Trump, Aug. 7: If the Democrats controlled in Washington — the Democrats’ control of Washington — they’d pass — with all of the things they do — legislation gutting every single police department in America. They truly do; many of these people want to defund the police department. At a minimum, they’re to stop money from going to the police department, but in many cases they actually wanted to defund, completely, the police department. No city, no town, and no suburb would be safe. Your suburbs would be a disaster. Your cities, your towns would be a disaster.

First of all, even if the Democrats in Washington wanted to, they would not be able to do much “gutting” of police spending. According to a backgrounder by the Urban Institute, 86% of police funding in 2017 was from local governments, with additional money ponied up by state governments. “Nearly all spending on both police and corrections was funded by state and local governments because federal grants account for a very small share of both expenditures,” the report said.

But there is no reason to think they want to. As we have written, presumptive Democratic presidential candidate Joe Biden has said several times that he is opposed to defunding the police. “While I do not believe federal dollars should go to police departments violating people’s rights or turning to violence as the first resort, I do not support defunding police,” the former vice president said in a June 10 op-ed.

A campaign spokesman also told us Biden supports more funding for police for initiatives to strengthen community relationships and for body-worn cameras.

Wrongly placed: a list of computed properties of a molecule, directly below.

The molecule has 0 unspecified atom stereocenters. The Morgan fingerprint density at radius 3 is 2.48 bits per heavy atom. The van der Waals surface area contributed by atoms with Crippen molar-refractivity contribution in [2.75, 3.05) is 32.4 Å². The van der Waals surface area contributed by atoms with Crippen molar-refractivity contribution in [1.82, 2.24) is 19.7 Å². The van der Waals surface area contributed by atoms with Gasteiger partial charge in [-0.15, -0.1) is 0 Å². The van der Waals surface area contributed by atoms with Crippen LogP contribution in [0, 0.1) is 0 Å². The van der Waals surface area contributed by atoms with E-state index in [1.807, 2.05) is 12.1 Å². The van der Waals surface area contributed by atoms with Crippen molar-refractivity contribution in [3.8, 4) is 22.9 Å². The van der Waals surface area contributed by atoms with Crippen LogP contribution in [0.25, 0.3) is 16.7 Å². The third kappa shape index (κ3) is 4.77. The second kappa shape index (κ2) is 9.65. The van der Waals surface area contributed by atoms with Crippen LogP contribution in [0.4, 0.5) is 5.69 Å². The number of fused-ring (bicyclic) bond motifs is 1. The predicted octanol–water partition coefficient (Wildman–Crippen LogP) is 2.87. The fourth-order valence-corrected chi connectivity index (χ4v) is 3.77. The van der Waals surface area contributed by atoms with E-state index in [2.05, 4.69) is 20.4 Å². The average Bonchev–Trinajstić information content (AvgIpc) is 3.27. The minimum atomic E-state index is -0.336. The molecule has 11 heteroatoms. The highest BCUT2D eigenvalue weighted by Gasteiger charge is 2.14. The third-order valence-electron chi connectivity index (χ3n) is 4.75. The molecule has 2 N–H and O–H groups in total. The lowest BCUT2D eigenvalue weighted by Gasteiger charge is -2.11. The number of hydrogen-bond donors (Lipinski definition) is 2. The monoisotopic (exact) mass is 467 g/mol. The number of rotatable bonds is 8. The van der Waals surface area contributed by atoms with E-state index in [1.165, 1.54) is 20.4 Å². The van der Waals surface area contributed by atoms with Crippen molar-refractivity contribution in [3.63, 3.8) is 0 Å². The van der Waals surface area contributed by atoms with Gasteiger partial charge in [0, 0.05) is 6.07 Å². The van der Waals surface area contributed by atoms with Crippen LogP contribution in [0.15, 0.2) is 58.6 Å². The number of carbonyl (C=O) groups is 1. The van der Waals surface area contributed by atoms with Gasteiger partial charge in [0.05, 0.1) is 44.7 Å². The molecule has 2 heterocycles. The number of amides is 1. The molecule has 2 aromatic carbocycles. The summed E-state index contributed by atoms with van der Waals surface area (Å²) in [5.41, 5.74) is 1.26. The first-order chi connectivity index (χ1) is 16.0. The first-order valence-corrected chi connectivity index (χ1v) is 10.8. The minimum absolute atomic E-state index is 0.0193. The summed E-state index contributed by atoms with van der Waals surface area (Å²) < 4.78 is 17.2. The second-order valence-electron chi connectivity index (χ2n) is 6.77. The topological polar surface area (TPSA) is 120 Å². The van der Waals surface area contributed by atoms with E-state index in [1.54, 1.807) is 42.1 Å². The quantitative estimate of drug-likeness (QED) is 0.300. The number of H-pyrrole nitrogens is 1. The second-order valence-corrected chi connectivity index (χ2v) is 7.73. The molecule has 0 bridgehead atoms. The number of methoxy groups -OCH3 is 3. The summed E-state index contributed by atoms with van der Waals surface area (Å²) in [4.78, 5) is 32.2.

That hasn’t stopped Trump from making the false claim about Biden, as he did in a highly publicized interview with Chris Wallace on “Fox News Sunday,” which aired on July 19. Wallace quickly pointed out that Biden didn’t support defunding the police. And it hasn’t stopped the Trump campaign from running a series of ads suggesting criminals would run amok in a Biden administration. The ads, which feature images of rioting and mayhem and ringing but unanswered police telephones, convey the message that people “won’t be safe in Joe Biden’s America.”

Trump also falsely claimed in the Wallace interview that “defunding the police” was called for in a collection of recommendations put together by supporters of Biden and his vanquished rival in the Democratic primaries, Sen. Bernie Sanders. That also is false. There is no mention of it in the recommendations of the Biden-Sanders Unity Task Force.

There is no agreed upon definition for the term “defund the police.” Some critics of the police, who believe there is systemic racism in law enforcement, really do want to abolish police forces and replace them with other forms of community safety entities. Others advocate shifting some money and functions away from police departments to social service agencies.

But Trump’s comments and campaign ads depict defunding the police as meaning taking away significant amounts of money, crippling law enforcement.

In one interview, Biden did say he was open to the idea in some cases of shifting some funds from the police to social service agencies. But Biden said in the same interview, “that’s not the same as getting rid of or defunding all the police.”

Nothing Biden has said backs up the idea that he would seek legislation “gutting” law enforcement and making Americans unsafe.

 Not ‘Everybody’ Supports Payroll Tax Cut

Trump falsely said that “everybody” — Republicans and Democrats alike — was in favor of the payroll tax cut he has long sought.

Reporter, Aug. 8: Sir, the payroll tax cut was opposed by both parties on Capitol Hill. Can you give your rationale as to why you think that’s important, particularly since it doesn’t help Americans who (inaudible)?

Trump: Yeah. Okay. It helps people greatly. It helps our country get back. And anybody that would say anything different, I think, is very foolish. Everybody wanted it. By the way, the Democrats want it. The Republicans want it. They just couldn’t get it — they just couldn’t come to an agreement, but everybody wants it. And the very important thing is the people want it, and the people need it, actually.